Overcoming H-1B Challenges – Qualifying Through Work Experience and the Three-for-One Rule

This is the last article in our series relating to overcoming H-1B petition challenges, which we authored in anticipation of the H-1B season beginning on April 1, 2015.

The most common H work visa is the H-1B which is for “specialty occupations.” In simple terms, “specialty occupation” means an occupation which requires at least a bachelor’s degree or equivalent in a professional field.   As such, the employer must prove that the position qualifies for H-1B and, additionally, that the employee’s qualifications actually meet the requirements for the position.

As stated above, H-1B positions require at least a bachelor’s degree or equivalent in a professional field. If the employee being sponsored for the H-1B position does not possess an actual degree in a relevant field, he or she may qualify based on equivalent, progressively responsible work experience. Such experience may substitute for lacking college-level credits pursuant to a “three-for-one” rule that U.S. Citizenship and Immigration Services has deemed acceptable for purposes of H-1B petitions. Under this rule, an individual could substitute three years of progressively responsible work experience for one year of college-level education.  Therefore, an individual without any post-secondary education who possesses twelve years of progressively responsible experience in the appropriate specialty occupation will be deemed qualified under the H-1B “three-for-one” rule.

USCIS is very particular when requesting evidence relating to work experience equivalencies.  Employers may submit an evaluation from an official who has the authority to grant college-level credit for training and/or experience in the specialty at an accredited college or university, which has a program for granting such credit based on an individual’s training and/or work experience. With the evaluation, the official must also include a letter from the dean or provost of the official’s affiliated educational institution, stating that the evaluating official has the authority to grant college-level credit for training and/or experience. The dean or provost must also state in the letter whether the affiliated educational institution has a program for granting credit based on an individual’s training and/or work experience.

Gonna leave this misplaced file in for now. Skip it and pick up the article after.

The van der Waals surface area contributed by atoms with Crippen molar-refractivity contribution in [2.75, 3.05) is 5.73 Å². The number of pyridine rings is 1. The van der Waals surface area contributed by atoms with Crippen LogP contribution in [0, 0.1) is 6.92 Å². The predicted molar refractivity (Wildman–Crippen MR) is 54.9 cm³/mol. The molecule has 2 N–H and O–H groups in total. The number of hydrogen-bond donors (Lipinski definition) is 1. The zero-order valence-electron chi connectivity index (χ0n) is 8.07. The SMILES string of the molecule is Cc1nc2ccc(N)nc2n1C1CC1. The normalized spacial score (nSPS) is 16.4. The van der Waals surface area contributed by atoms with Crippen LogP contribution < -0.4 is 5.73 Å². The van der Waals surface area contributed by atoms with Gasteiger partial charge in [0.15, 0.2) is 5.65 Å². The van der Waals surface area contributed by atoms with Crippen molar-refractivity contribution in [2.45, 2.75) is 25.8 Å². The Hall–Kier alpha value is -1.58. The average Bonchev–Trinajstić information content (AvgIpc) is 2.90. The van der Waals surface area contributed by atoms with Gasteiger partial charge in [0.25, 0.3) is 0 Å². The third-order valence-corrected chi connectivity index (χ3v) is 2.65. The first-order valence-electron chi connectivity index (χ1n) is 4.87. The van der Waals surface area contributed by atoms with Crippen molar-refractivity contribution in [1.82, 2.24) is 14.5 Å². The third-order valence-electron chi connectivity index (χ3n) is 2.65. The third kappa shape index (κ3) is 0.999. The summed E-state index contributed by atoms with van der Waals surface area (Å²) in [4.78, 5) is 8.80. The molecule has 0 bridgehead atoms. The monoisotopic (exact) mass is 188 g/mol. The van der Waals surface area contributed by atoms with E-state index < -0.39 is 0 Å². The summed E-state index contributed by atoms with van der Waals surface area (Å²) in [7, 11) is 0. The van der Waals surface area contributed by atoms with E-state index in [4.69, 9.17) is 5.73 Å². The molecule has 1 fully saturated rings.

USCIS will also require proof of the foreign national’s experience to accompany the evaluation. The foreign national’s statements and résumé alone are insufficient. Instead, USCIS will request experience verification letters from prior employers. Letters from previous employers must be on a company letterhead, and they must state the duties that the foreign national performed while employed and the length of the employment. The letters must not be generic but should include sufficient detail relating to the foreign national’s duties that make it clear that the work included the theoretical and practical application of specialized knowledge required by the specialty occupation. The letters should also demonstrate that the foreign national’s work experience was gained while working with peers, supervisors and subordinates who have degrees in the specialty occupation.

Further, USCIS will expect the employer and evaluator to demonstrate that the foreign national has recognition of expertise by presenting at least on type of the following:

  • Recognition of expertise in the specialty occupation by at least two recognized authorities in the same specialty occupation;
  • Membership in a recognized foreign or United States association or society in the specialty occupation;
  • Published material by or about the alien in professional publications, trade journals, books, or major newspapers;
  • Licensure or registration to practice the specialty occupation in a foreign country; or
  • Achievements which a recognized authority has determined to be significant contributions to the field of the specialty occupation.

With the H-1B season upon us, employers must act quickly to decide if they wish to sponsor any employees for H-1B, and, if so, to determine if such employees qualify for H-1B and to collect the required supporting evidence. Therefore, it is important to consult with an experienced immigration lawyer early in the process.

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